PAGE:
Medical and non-medical expenditure for breast cancer diagnosis and treatment in China: a multicenter cross-sectional study

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Abstract

Aim

We aimed to assess economic burden of breast cancer (BC) diagnosis and treatment in China through a multicenter cross-sectional study, and to obtain theoretical evidence for policy-making.

Methods

This survey was conducted in 37 hospital centers across 13 provinces in China from September 2012 to December 2014. We collected information on the subject characteristics. We then assessed the medical and non-medical expenditure for BC diagnosis and treatment, factors influencing the average case expense, variations between medical and non-medical expenditure at different clinical stages, economic impact of overall expenditure in newly diagnosed course after reimbursement to the patient's family, composition of non-medical expenditure and time loss for the patient and family.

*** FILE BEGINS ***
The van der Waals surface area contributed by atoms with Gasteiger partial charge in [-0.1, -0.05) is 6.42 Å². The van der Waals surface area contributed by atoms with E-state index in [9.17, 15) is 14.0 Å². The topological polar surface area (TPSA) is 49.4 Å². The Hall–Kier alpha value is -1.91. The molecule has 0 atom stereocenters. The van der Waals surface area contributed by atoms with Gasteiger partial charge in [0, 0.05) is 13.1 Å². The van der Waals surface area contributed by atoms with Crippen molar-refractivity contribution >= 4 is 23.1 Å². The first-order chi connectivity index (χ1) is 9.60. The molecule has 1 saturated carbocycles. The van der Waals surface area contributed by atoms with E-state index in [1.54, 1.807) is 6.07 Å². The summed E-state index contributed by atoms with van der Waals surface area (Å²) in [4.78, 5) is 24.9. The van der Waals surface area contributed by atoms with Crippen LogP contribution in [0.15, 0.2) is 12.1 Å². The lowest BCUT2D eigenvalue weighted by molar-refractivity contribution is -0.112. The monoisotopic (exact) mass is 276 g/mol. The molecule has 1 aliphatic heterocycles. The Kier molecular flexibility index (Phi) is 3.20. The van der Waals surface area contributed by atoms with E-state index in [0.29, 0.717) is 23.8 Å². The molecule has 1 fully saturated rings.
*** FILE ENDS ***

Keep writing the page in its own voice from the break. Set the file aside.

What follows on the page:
Results

Among 2746 women with BC (72.6% were admitted to specialized hospitals), the overall average expenditure was US $8450 (medical expenditure: $7527; non-medical expenditure: $922). Significant differences were found among the overall expenditure in the four clinical stages (P < 0.0001); the expenditure was higher in stages III and IV than that in stages I and II, whereas the stage IV was the highest (P < 0.0001). Moreover, a higher self-reported predicted reimbursement ratio was associated with a less economic impact on the patient's family, and the average time lost was estimated as $1529.

Conclusions

Early detection and treatment of breast cancer might be effective for decreasing the economic burden, because costs escalate as the degree of malignancy increases.

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